Naresuan Composers Prepare for Friendship Concert with Chiang Rai Youth Orchestra

Young local musicians to play alongside world stars

World-famous composers and conductors Bill Connor and Richard Harvey are welcomed to the Dusit Island, Chiang Rai, by the resort’s general manager, Mana Chanhorm, and Paramet Lerdkasem, founder of the Chiang Rai Youth Orchestra.

The English composers of the music for Thailand’s epic Naresuan movies have arrived in Chiang Rai for a week of master classes and rehearsals leading up to a free Friendship Concert on Saturday in the beautiful surroundings of the Dusit Island Resort.

Richard Harvey and Bill Connor will be working closely with the violinists and other string players of the Chiang Rai Youth Orchestra, who will be the real stars of this unique concert.

The CRYO is the only orchestra of its kind outside Bangkok. It includes nearly 60 youngsters from six years old to 25 and has been built up over more than ten years through the tireless enthusiasm of its founder and conductor, karate champion and music lover Paramet Lerdkasem.

Also taking part in this week’s daily music workshops will be the members of the all-female London-based string quartet, Sixteen Wires, led by 25-year-old Susie Gillis. They will teach and advise the Chiang Rai youngsters and play alongside them in Saturday’s Friendship Concert.

Richard Harvey has been the main composer for all the Naresuan films and has written music for many UK and Hollywood movies, including The Da Vinci Code. He lives in Sattahip, south of Bangkok, with his Thai wife, Chamnongchit.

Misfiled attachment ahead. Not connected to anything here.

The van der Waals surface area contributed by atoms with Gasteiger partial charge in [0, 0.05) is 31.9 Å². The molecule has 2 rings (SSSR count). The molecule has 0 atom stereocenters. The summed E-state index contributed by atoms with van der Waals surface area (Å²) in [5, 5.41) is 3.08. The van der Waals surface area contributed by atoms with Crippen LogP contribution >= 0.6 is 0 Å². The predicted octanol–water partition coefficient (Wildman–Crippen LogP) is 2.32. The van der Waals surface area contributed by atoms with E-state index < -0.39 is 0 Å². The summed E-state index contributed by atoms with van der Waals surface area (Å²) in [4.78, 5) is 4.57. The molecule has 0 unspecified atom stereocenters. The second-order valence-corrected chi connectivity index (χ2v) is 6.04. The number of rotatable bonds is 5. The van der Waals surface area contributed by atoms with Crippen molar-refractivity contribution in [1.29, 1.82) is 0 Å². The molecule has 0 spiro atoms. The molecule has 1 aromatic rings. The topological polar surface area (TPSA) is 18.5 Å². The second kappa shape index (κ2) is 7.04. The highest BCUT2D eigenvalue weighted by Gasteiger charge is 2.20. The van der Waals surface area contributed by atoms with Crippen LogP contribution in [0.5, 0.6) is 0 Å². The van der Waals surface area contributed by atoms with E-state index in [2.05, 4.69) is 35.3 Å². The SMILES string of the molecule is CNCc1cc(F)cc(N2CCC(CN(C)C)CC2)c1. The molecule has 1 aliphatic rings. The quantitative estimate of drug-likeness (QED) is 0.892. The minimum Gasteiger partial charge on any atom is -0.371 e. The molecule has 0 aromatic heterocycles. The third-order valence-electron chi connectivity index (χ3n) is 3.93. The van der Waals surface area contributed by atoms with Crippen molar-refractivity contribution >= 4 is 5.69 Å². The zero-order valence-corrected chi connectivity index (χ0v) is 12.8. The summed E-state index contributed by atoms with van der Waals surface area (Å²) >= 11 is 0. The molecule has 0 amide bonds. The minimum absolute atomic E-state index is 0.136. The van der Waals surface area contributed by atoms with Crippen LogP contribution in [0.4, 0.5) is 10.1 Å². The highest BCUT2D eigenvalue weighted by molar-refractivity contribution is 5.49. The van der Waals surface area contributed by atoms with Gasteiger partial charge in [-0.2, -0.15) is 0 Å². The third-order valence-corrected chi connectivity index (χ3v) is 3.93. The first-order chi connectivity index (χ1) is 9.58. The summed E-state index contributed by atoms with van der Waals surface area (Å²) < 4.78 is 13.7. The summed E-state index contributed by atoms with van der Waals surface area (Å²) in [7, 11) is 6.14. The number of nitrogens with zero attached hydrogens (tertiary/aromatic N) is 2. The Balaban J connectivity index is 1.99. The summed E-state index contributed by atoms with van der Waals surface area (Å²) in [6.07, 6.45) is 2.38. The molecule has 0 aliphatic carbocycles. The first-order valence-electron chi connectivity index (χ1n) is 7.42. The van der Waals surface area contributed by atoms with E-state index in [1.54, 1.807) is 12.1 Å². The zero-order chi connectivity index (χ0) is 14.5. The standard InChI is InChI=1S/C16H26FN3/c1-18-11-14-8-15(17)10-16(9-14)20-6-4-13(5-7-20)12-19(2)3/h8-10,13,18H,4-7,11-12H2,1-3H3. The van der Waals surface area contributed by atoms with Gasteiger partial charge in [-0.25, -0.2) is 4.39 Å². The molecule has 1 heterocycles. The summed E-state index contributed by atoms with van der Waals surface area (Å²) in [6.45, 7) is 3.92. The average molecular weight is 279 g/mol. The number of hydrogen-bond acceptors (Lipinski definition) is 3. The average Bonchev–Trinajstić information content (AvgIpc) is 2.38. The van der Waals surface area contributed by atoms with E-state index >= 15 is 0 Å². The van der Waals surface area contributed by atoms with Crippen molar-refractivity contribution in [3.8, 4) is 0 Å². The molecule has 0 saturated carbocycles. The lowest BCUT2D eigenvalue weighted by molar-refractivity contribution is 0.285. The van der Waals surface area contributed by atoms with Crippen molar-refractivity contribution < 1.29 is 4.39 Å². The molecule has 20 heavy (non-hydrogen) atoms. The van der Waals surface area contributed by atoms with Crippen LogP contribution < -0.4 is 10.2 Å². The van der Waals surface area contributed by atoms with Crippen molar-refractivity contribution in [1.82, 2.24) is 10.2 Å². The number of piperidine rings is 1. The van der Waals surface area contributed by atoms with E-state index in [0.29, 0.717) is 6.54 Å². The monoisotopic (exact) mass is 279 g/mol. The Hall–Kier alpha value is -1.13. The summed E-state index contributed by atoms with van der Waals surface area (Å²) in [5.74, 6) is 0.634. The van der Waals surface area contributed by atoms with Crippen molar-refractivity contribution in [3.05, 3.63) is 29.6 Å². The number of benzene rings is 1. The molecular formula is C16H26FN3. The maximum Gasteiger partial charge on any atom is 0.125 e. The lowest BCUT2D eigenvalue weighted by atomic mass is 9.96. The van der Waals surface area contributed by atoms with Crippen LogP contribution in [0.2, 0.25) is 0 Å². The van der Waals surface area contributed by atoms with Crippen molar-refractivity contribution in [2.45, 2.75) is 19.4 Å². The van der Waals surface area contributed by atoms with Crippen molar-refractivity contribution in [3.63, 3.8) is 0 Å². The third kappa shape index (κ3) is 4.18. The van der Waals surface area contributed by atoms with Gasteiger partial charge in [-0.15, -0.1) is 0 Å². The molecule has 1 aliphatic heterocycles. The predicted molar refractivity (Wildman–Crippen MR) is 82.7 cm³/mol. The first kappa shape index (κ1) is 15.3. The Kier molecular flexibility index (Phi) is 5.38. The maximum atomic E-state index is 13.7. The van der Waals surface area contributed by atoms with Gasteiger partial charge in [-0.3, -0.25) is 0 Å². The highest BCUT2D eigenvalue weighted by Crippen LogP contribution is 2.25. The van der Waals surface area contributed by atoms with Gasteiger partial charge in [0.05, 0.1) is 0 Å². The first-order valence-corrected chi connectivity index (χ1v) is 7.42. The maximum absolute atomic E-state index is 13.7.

Between them, Richard Harvey and Bill Connor have conducted dozens of major European orchestras and worked with everyone from Georg Solti, Kiri te Kanawa and John Williams to Sir Paul McCartney and Eric Clapton.

“This is the finest youth orchestra in Northern Thailand – probably anywhere outside Bangkok,” says Richard Harvey. “And it owes everything to the inspiration and energy of Khun Paramet.”

The Friendship Concert is presented by the Chiang Rai Youth Orchestra, the Siam Chamber Orchestra Foundation and the MAE Foundation, a British-based charity that focuses on helping young people in Thailand to learn and play music.

The organisers have agreed that Saturday’s concert will feature a one-minute silence period, out of respect for all those who have suffered in Thailand’s recent and devastating floods.

Richard Harvey’s next conducting performance, at the end of November, will be a grand concert in Bangkok in honour of the birthday of His Majesty King Bhumipol Adulyadej. It will be attended by Her Majesty Queen Sirikit and will feature a handpicked 70-piece international orchestra and chorus, with a roll call of leading soloists flown in from around the world. For further information, in English or Thai, call:  086 7325 292


Light space project at Gallery SeeScape